The taxidermy is housed in the wildlife museum, built in 2003 to display animals from around the world in seven large dioramas featuring such diverse settings as rain forests, North American vistas and the plains of Africa.
Jenkins said he will rely heavily on advice from Kathy Tolbert, who has been affiliated with Rolling Hills since before the zoo opened to the public in 1999.
Tolbert worked as assistant director starting in 1994, when Walker was creating Rolling Hills as a private, nonprofit foundation. She became executive director in 2005 but decided, after Walker's death in April, to resume duties as assistant director so the organization could find a director prepared to take on the changes to come.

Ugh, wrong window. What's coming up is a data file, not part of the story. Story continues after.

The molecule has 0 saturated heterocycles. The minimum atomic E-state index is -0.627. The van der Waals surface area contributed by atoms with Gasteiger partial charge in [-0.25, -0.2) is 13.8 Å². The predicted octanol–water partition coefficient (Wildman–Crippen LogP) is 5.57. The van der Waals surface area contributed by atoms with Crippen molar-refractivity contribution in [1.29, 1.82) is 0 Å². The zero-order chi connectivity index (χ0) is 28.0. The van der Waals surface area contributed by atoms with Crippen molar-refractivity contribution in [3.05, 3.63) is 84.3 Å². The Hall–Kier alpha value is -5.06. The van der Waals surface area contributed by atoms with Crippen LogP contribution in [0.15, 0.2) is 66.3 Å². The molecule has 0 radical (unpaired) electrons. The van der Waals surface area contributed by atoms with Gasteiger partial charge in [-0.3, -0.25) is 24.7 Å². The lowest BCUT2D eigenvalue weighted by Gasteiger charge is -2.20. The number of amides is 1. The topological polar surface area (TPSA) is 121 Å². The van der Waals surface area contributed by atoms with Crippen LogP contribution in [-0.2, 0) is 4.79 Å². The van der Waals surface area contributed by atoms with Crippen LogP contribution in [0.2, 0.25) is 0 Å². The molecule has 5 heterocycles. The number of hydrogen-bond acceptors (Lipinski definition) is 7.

"In a certain sense with Charlie's passing, he bequeathed Rolling Hills to the people of Salina, and now it's time for everyone to get involved in its future," Jenkins said.